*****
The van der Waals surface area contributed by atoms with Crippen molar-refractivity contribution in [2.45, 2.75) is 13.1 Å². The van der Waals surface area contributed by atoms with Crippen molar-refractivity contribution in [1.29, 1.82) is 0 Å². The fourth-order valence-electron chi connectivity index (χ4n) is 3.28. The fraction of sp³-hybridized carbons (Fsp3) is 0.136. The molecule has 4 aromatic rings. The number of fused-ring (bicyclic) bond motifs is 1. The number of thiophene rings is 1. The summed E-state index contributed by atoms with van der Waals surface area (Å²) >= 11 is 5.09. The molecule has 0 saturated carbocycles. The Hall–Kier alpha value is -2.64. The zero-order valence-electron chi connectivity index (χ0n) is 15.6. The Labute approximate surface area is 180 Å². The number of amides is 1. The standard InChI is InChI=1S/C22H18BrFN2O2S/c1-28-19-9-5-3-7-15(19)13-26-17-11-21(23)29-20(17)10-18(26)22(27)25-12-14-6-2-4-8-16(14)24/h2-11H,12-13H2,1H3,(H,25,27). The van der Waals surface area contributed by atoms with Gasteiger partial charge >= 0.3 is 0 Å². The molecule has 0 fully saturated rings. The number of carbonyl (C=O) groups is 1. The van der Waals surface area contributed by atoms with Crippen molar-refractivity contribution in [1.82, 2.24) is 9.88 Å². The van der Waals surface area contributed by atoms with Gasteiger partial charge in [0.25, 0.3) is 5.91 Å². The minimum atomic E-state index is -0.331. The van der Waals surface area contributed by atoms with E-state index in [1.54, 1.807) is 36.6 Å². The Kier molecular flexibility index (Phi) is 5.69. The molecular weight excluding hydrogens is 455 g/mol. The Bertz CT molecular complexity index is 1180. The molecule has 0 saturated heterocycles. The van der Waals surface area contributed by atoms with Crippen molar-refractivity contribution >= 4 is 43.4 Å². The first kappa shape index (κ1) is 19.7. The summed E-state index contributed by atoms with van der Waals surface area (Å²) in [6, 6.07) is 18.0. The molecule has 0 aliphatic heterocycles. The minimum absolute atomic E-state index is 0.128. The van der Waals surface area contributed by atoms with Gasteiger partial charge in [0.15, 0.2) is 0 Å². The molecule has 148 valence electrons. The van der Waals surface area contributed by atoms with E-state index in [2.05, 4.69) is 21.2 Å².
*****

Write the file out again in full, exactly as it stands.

The van der Waals surface area contributed by atoms with Crippen molar-refractivity contribution in [2.45, 2.75) is 13.1 Å². The van der Waals surface area contributed by atoms with Crippen molar-refractivity contribution in [1.29, 1.82) is 0 Å². The fourth-order valence-electron chi connectivity index (χ4n) is 3.28. The fraction of sp³-hybridized carbons (Fsp3) is 0.136. The molecule has 4 aromatic rings. The number of fused-ring (bicyclic) bond motifs is 1. The number of thiophene rings is 1. The summed E-state index contributed by atoms with van der Waals surface area (Å²) >= 11 is 5.09. The molecule has 0 saturated carbocycles. The Hall–Kier alpha value is -2.64. The zero-order valence-electron chi connectivity index (χ0n) is 15.6. The Labute approximate surface area is 180 Å². The number of amides is 1. The standard InChI is InChI=1S/C22H18BrFN2O2S/c1-28-19-9-5-3-7-15(19)13-26-17-11-21(23)29-20(17)10-18(26)22(27)25-12-14-6-2-4-8-16(14)24/h2-11H,12-13H2,1H3,(H,25,27). The van der Waals surface area contributed by atoms with Gasteiger partial charge >= 0.3 is 0 Å². The molecule has 0 fully saturated rings. The number of carbonyl (C=O) groups is 1. The van der Waals surface area contributed by atoms with Crippen molar-refractivity contribution in [1.82, 2.24) is 9.88 Å². The van der Waals surface area contributed by atoms with Gasteiger partial charge in [0.25, 0.3) is 5.91 Å². The minimum atomic E-state index is -0.331. The van der Waals surface area contributed by atoms with E-state index in [1.54, 1.807) is 36.6 Å². The Kier molecular flexibility index (Phi) is 5.69. The molecular weight excluding hydrogens is 455 g/mol. The Bertz CT molecular complexity index is 1180. The molecule has 0 saturated heterocycles. The van der Waals surface area contributed by atoms with Crippen molar-refractivity contribution >= 4 is 43.4 Å². The first kappa shape index (κ1) is 19.7. The summed E-state index contributed by atoms with van der Waals surface area (Å²) in [6, 6.07) is 18.0. The molecule has 0 aliphatic heterocycles. The minimum absolute atomic E-state index is 0.128. The van der Waals surface area contributed by atoms with Gasteiger partial charge in [0.15, 0.2) is 0 Å². The molecule has 148 valence electrons. The van der Waals surface area contributed by atoms with E-state index in [2.05, 4.69) is 21.2 Å².